Storytelling school

NessBookFest returns to Inverness next month with live events celebrating storytelling – from poetry to newspapers

Crime writers, poets and journalists will be among those shining a light on the art of storytelling in various forms as NessBookFest makes a welcome return next month.

Shona MacLean, award-winning historic crime writer in Ross-shire.

The community-run festival, which runs from October 6-8, offers free events at different locations in Inverness.

The lineup includes award-winning historical thriller author Shona MacLean whose most recent book The Bookseller of Inverness was published this year, Scottish writer Helen Forbes and former BBC Radio Scotland director and author Jeff Zycinski.

Crime writer Helen Forbes.
Crime writer Helen Forbes.

New to this year’s festival is an inaugural poetry slam with competitors battling it out for a place in the national Scottish poetry slam final.

As part of a poetry-themed day, award-winning poet Aoife Lyall will reflect on 10 years of Butcher’s Dog magazine as the trio, Cinnamon Sisters, deliver a video feast of poetry in Scottish and English.

Local journalists Val Sweeney and Tom Ramage will share stories and experiences gathered over their long careers at newspapers in the Highlands and across the UK in conversation with public relations consultant Jane Cumming.

Other events include a guided walk with stories from the Gaelic tradition, a screening of All The President’s Men, a talk about 19th century politician Charles Fraser-Mackintosh and a new look at the activist’s poetry and song Gaelic Murdo MacFarlane.

Writer and former BBC radio director Jeff Zycinski.
Writer and former BBC radio director Jeff Zycinski.

The festival is for all ages and primary and secondary pupils will take part in their own events in English and Gaelic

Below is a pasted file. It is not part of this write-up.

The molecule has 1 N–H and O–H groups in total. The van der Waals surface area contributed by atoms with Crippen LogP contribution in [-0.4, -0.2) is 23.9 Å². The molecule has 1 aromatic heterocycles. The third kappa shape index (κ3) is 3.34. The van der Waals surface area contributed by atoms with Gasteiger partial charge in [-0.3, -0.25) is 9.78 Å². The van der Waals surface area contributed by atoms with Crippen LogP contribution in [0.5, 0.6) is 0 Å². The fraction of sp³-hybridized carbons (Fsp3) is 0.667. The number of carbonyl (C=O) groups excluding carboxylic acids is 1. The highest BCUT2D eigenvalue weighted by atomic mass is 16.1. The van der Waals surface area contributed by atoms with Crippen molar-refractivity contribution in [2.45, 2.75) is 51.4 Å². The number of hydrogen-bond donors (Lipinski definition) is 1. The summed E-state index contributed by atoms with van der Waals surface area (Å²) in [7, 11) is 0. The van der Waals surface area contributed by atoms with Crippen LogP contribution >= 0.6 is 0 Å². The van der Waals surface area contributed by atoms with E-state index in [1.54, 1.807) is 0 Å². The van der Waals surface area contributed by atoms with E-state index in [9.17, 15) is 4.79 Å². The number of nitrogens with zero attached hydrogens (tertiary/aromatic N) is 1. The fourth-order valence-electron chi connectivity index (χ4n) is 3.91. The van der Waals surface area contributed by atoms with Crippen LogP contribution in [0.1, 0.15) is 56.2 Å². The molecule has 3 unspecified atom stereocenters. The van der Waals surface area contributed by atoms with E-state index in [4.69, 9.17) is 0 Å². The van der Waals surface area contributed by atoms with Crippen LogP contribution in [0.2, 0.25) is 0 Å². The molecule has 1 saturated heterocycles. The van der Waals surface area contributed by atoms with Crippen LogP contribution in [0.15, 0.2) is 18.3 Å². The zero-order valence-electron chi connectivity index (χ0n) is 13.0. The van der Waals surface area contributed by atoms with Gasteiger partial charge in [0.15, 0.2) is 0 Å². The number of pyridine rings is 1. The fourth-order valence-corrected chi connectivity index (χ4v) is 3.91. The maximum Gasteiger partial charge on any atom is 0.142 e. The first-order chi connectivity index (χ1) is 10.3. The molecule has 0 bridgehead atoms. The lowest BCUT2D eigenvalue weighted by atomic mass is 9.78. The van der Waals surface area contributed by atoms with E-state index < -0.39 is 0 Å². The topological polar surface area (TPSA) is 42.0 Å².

Children’s author Ross Mackay will also give a reading from his book, Daddy’s Bad Day, followed by a fun interactive session for ages three to six.

Emma Hamilton, President of NessBookFest, said: “After the disruption of the past two years, it’s great to be back with in-person events.

“The pandemic has made many of us realize how important it is to feel connected.

“This year is designated the Year of Stories in Scotland and we are taking the opportunity with this year’s festival to celebrate the different ways we tell stories.

“Books are more popular than ever, but they’re not the only way to share stories.

“Our festival explores storytelling in different forms, including poetry, diaries, film and oral traditions.”

The first NessBookFest took place in November 2016 and is organized and managed by the community, for the community

Miss Hamilton said: “One of our aims is to run a book festival without barriers, being inclusive on all fronts such as cost, social background, ability, age and origin ethnic.

“We believe that with this year’s program we maintain that ambition.”

More details on the festival website:

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